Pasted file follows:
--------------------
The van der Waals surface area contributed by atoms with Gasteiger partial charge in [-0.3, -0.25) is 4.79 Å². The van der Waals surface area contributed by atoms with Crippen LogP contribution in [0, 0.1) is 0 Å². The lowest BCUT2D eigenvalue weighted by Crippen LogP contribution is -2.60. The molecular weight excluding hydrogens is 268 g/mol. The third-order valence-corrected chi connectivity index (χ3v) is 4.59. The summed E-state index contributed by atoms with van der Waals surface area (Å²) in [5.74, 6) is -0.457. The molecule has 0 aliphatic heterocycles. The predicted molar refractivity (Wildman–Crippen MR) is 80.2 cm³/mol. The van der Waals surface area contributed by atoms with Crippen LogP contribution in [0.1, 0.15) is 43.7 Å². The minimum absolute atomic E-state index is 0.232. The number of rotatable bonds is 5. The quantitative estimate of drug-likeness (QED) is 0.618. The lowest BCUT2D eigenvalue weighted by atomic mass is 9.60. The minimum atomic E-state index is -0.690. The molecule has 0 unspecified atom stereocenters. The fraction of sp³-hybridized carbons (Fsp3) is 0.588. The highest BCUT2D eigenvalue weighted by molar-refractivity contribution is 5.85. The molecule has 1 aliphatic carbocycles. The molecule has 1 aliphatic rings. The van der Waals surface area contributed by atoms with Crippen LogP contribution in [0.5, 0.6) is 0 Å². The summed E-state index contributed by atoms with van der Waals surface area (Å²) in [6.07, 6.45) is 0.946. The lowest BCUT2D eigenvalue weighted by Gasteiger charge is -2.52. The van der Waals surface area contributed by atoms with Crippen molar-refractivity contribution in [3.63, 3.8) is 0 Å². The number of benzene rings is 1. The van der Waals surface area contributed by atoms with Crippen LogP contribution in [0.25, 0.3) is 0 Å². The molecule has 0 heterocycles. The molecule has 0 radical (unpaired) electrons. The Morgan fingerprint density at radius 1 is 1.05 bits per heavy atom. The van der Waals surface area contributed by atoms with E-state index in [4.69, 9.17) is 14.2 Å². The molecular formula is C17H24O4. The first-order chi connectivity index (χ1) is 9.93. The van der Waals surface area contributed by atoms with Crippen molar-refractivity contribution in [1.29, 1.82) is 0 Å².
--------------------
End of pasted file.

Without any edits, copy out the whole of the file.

The van der Waals surface area contributed by atoms with Gasteiger partial charge in [-0.3, -0.25) is 4.79 Å². The van der Waals surface area contributed by atoms with Crippen LogP contribution in [0, 0.1) is 0 Å². The lowest BCUT2D eigenvalue weighted by Crippen LogP contribution is -2.60. The molecular weight excluding hydrogens is 268 g/mol. The third-order valence-corrected chi connectivity index (χ3v) is 4.59. The summed E-state index contributed by atoms with van der Waals surface area (Å²) in [5.74, 6) is -0.457. The molecule has 0 aliphatic heterocycles. The predicted molar refractivity (Wildman–Crippen MR) is 80.2 cm³/mol. The van der Waals surface area contributed by atoms with Crippen LogP contribution in [0.1, 0.15) is 43.7 Å². The minimum absolute atomic E-state index is 0.232. The number of rotatable bonds is 5. The quantitative estimate of drug-likeness (QED) is 0.618. The lowest BCUT2D eigenvalue weighted by atomic mass is 9.60. The minimum atomic E-state index is -0.690. The molecule has 0 unspecified atom stereocenters. The fraction of sp³-hybridized carbons (Fsp3) is 0.588. The highest BCUT2D eigenvalue weighted by molar-refractivity contribution is 5.85. The molecule has 1 aliphatic carbocycles. The molecule has 1 aliphatic rings. The van der Waals surface area contributed by atoms with Crippen LogP contribution in [0.5, 0.6) is 0 Å². The summed E-state index contributed by atoms with van der Waals surface area (Å²) in [6.07, 6.45) is 0.946. The lowest BCUT2D eigenvalue weighted by Gasteiger charge is -2.52. The van der Waals surface area contributed by atoms with Crippen molar-refractivity contribution in [3.63, 3.8) is 0 Å². The number of benzene rings is 1. The van der Waals surface area contributed by atoms with Crippen LogP contribution in [0.25, 0.3) is 0 Å². The molecule has 0 heterocycles. The molecule has 0 radical (unpaired) electrons. The Morgan fingerprint density at radius 1 is 1.05 bits per heavy atom. The van der Waals surface area contributed by atoms with E-state index in [4.69, 9.17) is 14.2 Å². The molecular formula is C17H24O4. The first-order chi connectivity index (χ1) is 9.93. The van der Waals surface area contributed by atoms with Crippen molar-refractivity contribution in [1.29, 1.82) is 0 Å².